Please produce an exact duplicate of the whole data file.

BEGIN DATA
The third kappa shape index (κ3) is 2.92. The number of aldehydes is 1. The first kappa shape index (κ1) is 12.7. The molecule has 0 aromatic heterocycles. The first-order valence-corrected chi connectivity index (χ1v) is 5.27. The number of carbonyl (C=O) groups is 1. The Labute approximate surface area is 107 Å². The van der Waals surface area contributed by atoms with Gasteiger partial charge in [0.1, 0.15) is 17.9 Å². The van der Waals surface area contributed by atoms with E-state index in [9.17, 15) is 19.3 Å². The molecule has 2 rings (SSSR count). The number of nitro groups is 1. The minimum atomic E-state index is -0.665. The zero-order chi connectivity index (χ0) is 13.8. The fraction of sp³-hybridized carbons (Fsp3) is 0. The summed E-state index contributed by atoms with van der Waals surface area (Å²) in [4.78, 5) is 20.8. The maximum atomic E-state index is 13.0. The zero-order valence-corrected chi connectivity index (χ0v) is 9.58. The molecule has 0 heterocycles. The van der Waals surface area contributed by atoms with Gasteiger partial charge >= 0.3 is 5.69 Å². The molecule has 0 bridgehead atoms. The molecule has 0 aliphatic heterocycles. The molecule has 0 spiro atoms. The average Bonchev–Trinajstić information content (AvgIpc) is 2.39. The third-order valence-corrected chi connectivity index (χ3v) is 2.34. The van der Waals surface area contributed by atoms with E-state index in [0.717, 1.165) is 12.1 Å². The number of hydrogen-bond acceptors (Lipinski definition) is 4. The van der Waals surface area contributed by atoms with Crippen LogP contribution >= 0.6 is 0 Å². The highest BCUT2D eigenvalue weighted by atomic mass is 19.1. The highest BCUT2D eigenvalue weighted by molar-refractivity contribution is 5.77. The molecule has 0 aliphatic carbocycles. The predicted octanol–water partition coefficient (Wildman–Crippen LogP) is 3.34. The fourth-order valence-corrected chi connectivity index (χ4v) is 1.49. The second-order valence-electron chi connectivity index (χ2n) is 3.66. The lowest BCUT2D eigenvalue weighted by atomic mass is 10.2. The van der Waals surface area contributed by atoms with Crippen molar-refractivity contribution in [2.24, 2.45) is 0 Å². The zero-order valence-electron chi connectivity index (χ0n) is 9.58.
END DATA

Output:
The third kappa shape index (κ3) is 2.92. The number of aldehydes is 1. The first kappa shape index (κ1) is 12.7. The molecule has 0 aromatic heterocycles. The first-order valence-corrected chi connectivity index (χ1v) is 5.27. The number of carbonyl (C=O) groups is 1. The Labute approximate surface area is 107 Å². The van der Waals surface area contributed by atoms with Gasteiger partial charge in [0.1, 0.15) is 17.9 Å². The van der Waals surface area contributed by atoms with E-state index in [9.17, 15) is 19.3 Å². The molecule has 2 rings (SSSR count). The number of nitro groups is 1. The minimum atomic E-state index is -0.665. The zero-order chi connectivity index (χ0) is 13.8. The fraction of sp³-hybridized carbons (Fsp3) is 0. The summed E-state index contributed by atoms with van der Waals surface area (Å²) in [4.78, 5) is 20.8. The maximum atomic E-state index is 13.0. The zero-order valence-corrected chi connectivity index (χ0v) is 9.58. The molecule has 0 heterocycles. The van der Waals surface area contributed by atoms with Gasteiger partial charge >= 0.3 is 5.69 Å². The molecule has 0 bridgehead atoms. The molecule has 0 aliphatic heterocycles. The molecule has 0 spiro atoms. The average Bonchev–Trinajstić information content (AvgIpc) is 2.39. The third-order valence-corrected chi connectivity index (χ3v) is 2.34. The van der Waals surface area contributed by atoms with E-state index in [0.717, 1.165) is 12.1 Å². The number of hydrogen-bond acceptors (Lipinski definition) is 4. The van der Waals surface area contributed by atoms with Crippen LogP contribution >= 0.6 is 0 Å². The highest BCUT2D eigenvalue weighted by atomic mass is 19.1. The highest BCUT2D eigenvalue weighted by molar-refractivity contribution is 5.77. The molecule has 0 aliphatic carbocycles. The predicted octanol–water partition coefficient (Wildman–Crippen LogP) is 3.34. The fourth-order valence-corrected chi connectivity index (χ4v) is 1.49. The second-order valence-electron chi connectivity index (χ2n) is 3.66. The lowest BCUT2D eigenvalue weighted by atomic mass is 10.2. The van der Waals surface area contributed by atoms with Crippen molar-refractivity contribution in [2.24, 2.45) is 0 Å². The zero-order valence-electron chi connectivity index (χ0n) is 9.58.